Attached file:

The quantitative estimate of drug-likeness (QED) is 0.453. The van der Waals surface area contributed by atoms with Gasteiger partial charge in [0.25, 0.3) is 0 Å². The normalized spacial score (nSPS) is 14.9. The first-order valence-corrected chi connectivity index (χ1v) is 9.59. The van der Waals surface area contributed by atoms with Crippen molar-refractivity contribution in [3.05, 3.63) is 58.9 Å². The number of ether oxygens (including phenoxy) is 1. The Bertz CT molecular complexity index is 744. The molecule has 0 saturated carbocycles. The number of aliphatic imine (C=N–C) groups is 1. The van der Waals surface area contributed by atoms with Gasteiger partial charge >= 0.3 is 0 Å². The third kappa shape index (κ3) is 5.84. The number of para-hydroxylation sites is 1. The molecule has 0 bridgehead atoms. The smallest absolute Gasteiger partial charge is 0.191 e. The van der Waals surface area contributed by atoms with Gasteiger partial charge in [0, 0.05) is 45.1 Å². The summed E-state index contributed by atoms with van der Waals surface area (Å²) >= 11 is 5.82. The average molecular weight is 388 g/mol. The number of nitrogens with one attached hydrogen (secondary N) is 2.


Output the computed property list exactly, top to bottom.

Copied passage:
The quantitative estimate of drug-likeness (QED) is 0.453. The van der Waals surface area contributed by atoms with Gasteiger partial charge in [0.25, 0.3) is 0 Å². The normalized spacial score (nSPS) is 14.9. The first-order valence-corrected chi connectivity index (χ1v) is 9.59. The van der Waals surface area contributed by atoms with Crippen molar-refractivity contribution in [3.05, 3.63) is 58.9 Å². The number of ether oxygens (including phenoxy) is 1. The Bertz CT molecular complexity index is 744. The molecule has 0 saturated carbocycles. The number of aliphatic imine (C=N–C) groups is 1. The van der Waals surface area contributed by atoms with Gasteiger partial charge >= 0.3 is 0 Å². The third kappa shape index (κ3) is 5.84. The number of para-hydroxylation sites is 1. The molecule has 0 bridgehead atoms. The smallest absolute Gasteiger partial charge is 0.191 e. The van der Waals surface area contributed by atoms with Gasteiger partial charge in [0, 0.05) is 45.1 Å². The summed E-state index contributed by atoms with van der Waals surface area (Å²) >= 11 is 5.82. The average molecular weight is 388 g/mol. The number of nitrogens with one attached hydrogen (secondary N) is 2.